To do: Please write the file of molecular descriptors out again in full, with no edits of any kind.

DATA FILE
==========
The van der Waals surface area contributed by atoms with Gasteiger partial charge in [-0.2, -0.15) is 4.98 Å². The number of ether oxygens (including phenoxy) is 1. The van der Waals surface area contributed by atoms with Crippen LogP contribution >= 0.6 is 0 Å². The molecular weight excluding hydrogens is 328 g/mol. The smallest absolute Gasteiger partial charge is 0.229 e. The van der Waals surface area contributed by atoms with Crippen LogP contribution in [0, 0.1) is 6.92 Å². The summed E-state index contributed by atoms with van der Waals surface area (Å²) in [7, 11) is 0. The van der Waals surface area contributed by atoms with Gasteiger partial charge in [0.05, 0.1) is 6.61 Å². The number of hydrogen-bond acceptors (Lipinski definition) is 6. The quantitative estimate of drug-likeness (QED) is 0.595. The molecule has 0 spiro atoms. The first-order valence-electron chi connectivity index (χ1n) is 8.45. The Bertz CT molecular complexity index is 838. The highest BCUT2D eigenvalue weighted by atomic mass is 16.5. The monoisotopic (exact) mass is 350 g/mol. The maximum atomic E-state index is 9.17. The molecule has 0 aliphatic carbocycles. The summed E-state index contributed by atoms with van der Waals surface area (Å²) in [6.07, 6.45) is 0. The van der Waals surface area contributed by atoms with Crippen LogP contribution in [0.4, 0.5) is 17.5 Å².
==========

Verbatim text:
The van der Waals surface area contributed by atoms with Gasteiger partial charge in [-0.2, -0.15) is 4.98 Å². The number of ether oxygens (including phenoxy) is 1. The van der Waals surface area contributed by atoms with Crippen LogP contribution >= 0.6 is 0 Å². The molecular weight excluding hydrogens is 328 g/mol. The smallest absolute Gasteiger partial charge is 0.229 e. The van der Waals surface area contributed by atoms with Crippen LogP contribution in [0, 0.1) is 6.92 Å². The summed E-state index contributed by atoms with van der Waals surface area (Å²) in [7, 11) is 0. The van der Waals surface area contributed by atoms with Gasteiger partial charge in [0.05, 0.1) is 6.61 Å². The number of hydrogen-bond acceptors (Lipinski definition) is 6. The quantitative estimate of drug-likeness (QED) is 0.595. The molecule has 0 spiro atoms. The first-order valence-electron chi connectivity index (χ1n) is 8.45. The Bertz CT molecular complexity index is 838. The highest BCUT2D eigenvalue weighted by atomic mass is 16.5. The monoisotopic (exact) mass is 350 g/mol. The maximum atomic E-state index is 9.17. The molecule has 0 aliphatic carbocycles. The summed E-state index contributed by atoms with van der Waals surface area (Å²) in [6.07, 6.45) is 0. The van der Waals surface area contributed by atoms with Crippen LogP contribution in [0.4, 0.5) is 17.5 Å².